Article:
Southwest US: Bud's moisture to fuel flooding downpours late Friday into the weekend
Hurricane Bud continues to slowly churn towards the southern tip of Baja California Tuesday afternoon. Bud, a once Category 4 powerhouse, is now weakening as it travels over cooler ocean water and will likely be a tropical storm once it makes landfall across southern Baja California late Thursday.
Aletta, no longer a tropical system, and Hurricane Bud are shown in this satellite image. Terra/MODIS from NASA.
The circulation of Bud will dissipate by Friday as it moves into Sonora. However, an abundance of tropical moisture will be leftover and will be pulled northward into the Southwest U.S. by an upper-level trough over the West.
The combination of this upper-level trough, energy leftover from Bud, and the tropical plume of moisture will lead to heavy showers and thunderstorms across the Four Corner states late Friday into Saturday night.
An upper-level trough in the West will pull what is left of Bud and it's moisture into the Southwest U.S. Friday into Saturday night.
Precipitable water, an indicator of moisture in the atmosphere, will increase as tropical moisture is pulled northward. The abundance of tropical moisture will fuel downpours and lead to flash flooding.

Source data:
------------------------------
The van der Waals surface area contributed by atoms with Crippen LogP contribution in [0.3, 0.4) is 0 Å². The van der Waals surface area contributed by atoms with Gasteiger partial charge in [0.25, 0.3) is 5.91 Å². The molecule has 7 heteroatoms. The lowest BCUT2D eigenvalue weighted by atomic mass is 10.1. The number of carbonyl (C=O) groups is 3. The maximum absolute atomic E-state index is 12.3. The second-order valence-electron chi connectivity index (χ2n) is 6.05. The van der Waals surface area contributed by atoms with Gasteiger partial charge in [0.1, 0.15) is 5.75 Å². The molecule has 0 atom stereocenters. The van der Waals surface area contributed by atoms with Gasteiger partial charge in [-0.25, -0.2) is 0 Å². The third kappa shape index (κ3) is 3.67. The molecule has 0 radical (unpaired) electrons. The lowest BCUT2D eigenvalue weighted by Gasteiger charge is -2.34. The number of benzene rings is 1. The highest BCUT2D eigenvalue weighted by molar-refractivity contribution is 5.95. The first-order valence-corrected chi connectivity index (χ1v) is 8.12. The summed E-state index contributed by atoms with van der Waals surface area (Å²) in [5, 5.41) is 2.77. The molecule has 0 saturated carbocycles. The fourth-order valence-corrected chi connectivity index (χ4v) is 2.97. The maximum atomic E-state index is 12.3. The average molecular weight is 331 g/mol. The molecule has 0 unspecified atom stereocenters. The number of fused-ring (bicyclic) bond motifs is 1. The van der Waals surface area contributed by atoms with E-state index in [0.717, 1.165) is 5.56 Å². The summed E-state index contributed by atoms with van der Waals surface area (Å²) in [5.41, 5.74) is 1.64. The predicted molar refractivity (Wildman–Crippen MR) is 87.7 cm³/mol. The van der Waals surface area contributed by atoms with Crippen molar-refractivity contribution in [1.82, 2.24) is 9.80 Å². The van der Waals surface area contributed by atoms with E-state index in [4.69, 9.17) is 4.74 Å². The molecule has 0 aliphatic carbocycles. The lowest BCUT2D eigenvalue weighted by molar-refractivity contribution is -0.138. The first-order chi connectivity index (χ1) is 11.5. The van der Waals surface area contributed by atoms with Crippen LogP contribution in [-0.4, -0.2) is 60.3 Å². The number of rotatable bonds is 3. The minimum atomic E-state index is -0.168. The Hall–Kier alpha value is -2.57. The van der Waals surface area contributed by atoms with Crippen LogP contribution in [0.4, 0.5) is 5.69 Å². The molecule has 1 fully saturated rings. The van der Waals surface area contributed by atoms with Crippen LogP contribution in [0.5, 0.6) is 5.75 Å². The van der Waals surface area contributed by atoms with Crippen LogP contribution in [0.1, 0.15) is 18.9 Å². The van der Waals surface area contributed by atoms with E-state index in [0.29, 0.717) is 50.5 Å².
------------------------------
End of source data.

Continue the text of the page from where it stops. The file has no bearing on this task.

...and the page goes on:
These storms will be able to bring heavy rainfall in a short amount of time so flash flooding will be possible. Dry stream beds will temporarily turn into raging rivers in some areas so people are urged to use extra caution and be aware of their surrounding conditions.
On average, most showers and storms will bring 0.25 to 0.75 inches of rain but there will be isolated areas that receive 1 to 2 inches in a very short time.
Many will view this rain as a positive thing as the region continues to deal with drought and wildfires.
However, there will be other threats with these storms. Gusty outflow winds can kick up and blow around dust, leading to poor visibility and dangerous air quality. Lightning can also create new wildfires if it occurs in areas outside of the heaviest rain.
Drier air will begin to work back in across the Southwest Sunday and things will begin to turn back to normal.